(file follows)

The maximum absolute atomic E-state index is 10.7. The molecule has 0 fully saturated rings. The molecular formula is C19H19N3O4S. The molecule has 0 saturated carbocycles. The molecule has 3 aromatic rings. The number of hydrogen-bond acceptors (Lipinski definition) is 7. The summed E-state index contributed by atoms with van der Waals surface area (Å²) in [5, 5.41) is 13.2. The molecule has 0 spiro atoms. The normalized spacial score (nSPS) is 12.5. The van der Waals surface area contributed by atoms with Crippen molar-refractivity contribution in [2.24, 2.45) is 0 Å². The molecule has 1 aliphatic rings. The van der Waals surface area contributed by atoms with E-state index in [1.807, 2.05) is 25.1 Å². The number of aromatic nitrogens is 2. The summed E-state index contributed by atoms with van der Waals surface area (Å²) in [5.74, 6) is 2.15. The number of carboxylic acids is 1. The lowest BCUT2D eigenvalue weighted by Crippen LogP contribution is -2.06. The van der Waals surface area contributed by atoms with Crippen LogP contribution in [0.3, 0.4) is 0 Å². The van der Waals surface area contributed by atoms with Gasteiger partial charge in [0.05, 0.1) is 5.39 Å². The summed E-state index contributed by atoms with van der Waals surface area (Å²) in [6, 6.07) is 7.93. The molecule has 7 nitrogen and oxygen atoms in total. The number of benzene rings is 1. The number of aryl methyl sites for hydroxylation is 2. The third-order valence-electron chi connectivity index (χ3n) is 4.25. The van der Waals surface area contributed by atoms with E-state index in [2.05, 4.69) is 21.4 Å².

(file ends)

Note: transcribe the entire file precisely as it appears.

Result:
The maximum absolute atomic E-state index is 10.7. The molecule has 0 fully saturated rings. The molecular formula is C19H19N3O4S. The molecule has 0 saturated carbocycles. The molecule has 3 aromatic rings. The number of hydrogen-bond acceptors (Lipinski definition) is 7. The summed E-state index contributed by atoms with van der Waals surface area (Å²) in [5, 5.41) is 13.2. The molecule has 0 spiro atoms. The normalized spacial score (nSPS) is 12.5. The van der Waals surface area contributed by atoms with Crippen molar-refractivity contribution in [2.24, 2.45) is 0 Å². The molecule has 1 aliphatic rings. The van der Waals surface area contributed by atoms with E-state index in [1.807, 2.05) is 25.1 Å². The number of aromatic nitrogens is 2. The summed E-state index contributed by atoms with van der Waals surface area (Å²) in [5.74, 6) is 2.15. The number of carboxylic acids is 1. The lowest BCUT2D eigenvalue weighted by Crippen LogP contribution is -2.06. The van der Waals surface area contributed by atoms with Crippen LogP contribution in [0.3, 0.4) is 0 Å². The van der Waals surface area contributed by atoms with Gasteiger partial charge in [0.05, 0.1) is 5.39 Å². The summed E-state index contributed by atoms with van der Waals surface area (Å²) in [6, 6.07) is 7.93. The molecule has 7 nitrogen and oxygen atoms in total. The number of benzene rings is 1. The number of aryl methyl sites for hydroxylation is 2. The third-order valence-electron chi connectivity index (χ3n) is 4.25. The van der Waals surface area contributed by atoms with E-state index in [2.05, 4.69) is 21.4 Å².